How to amend contract in a Russian court? Learn from a recent case

July 30, 2020

Russian civil legislation contains provisions that allow amending a contract at a request of one of the parties in case of a significant change of circumstances. It is foreseeable that businesses affected by the restrictions due to COVID-19 pandemic will seek this judicial remedy. They could learn from a recent case much discussed in Russian legal media, where the courts amended an ICC arbitration clause.

Articles 450 and 451 of the Russian Civil Code (the Civil Code) allow the courts to interfere with contracts where a significant breach or a significant change of circumstances has occurred. In a claim filed in November 2019 against a Moscow branch of a US customer, Nabors, the claimant, a Russian company under the U.S. sanctions, Instar Logisitics, succeeded to change an ICC arbitration clause to the jurisdiction of Russian courts and was awarded more than $40 thousand in damages.[1]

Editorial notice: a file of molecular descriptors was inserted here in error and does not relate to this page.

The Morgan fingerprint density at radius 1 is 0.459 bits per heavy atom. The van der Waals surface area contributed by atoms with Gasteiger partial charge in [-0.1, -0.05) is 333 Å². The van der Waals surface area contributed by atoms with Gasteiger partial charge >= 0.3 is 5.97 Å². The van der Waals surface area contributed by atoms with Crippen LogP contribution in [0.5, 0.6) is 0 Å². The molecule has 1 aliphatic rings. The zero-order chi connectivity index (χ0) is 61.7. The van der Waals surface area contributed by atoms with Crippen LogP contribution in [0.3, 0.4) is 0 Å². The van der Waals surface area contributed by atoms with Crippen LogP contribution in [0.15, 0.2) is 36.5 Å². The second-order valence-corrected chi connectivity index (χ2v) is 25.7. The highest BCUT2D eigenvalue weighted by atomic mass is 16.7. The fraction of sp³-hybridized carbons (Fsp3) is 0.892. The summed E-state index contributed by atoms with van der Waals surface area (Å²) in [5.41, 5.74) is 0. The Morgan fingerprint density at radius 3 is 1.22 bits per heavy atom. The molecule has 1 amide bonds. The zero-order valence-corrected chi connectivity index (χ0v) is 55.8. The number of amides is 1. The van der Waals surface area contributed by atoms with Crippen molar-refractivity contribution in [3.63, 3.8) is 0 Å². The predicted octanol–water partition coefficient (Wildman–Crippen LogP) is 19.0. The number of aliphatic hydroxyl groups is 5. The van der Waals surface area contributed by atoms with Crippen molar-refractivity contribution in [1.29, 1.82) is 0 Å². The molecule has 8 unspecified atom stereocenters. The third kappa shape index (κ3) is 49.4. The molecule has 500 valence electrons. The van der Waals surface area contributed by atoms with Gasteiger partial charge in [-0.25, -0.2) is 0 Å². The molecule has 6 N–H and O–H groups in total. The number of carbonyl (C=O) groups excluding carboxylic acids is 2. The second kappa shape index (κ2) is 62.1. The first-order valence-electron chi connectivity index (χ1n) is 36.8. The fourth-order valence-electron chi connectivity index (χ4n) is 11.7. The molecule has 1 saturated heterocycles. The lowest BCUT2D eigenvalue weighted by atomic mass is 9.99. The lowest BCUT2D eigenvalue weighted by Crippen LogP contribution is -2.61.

Background of the case

Nabors is a company founded in Canada in 1952 and operates the drilling rig fleets as well as offshore rigs, and provides drilling equipment for the oil and gas industry.

Instar Logistics is a Russian limited liability company based in Moscow with the main registered activity – transportation and connected supplementary services. The charter capital is about $75,000 (which is a large amount compared to the majority of the limited liability companies in Russia, where the law requires 10,000 rubles (an equivalent to ca. $120) as a minimum statutory charter capital for a LLC). Instar Logistics provided services for storage of drilling rigs moved to fulfill drilling orders in Russia.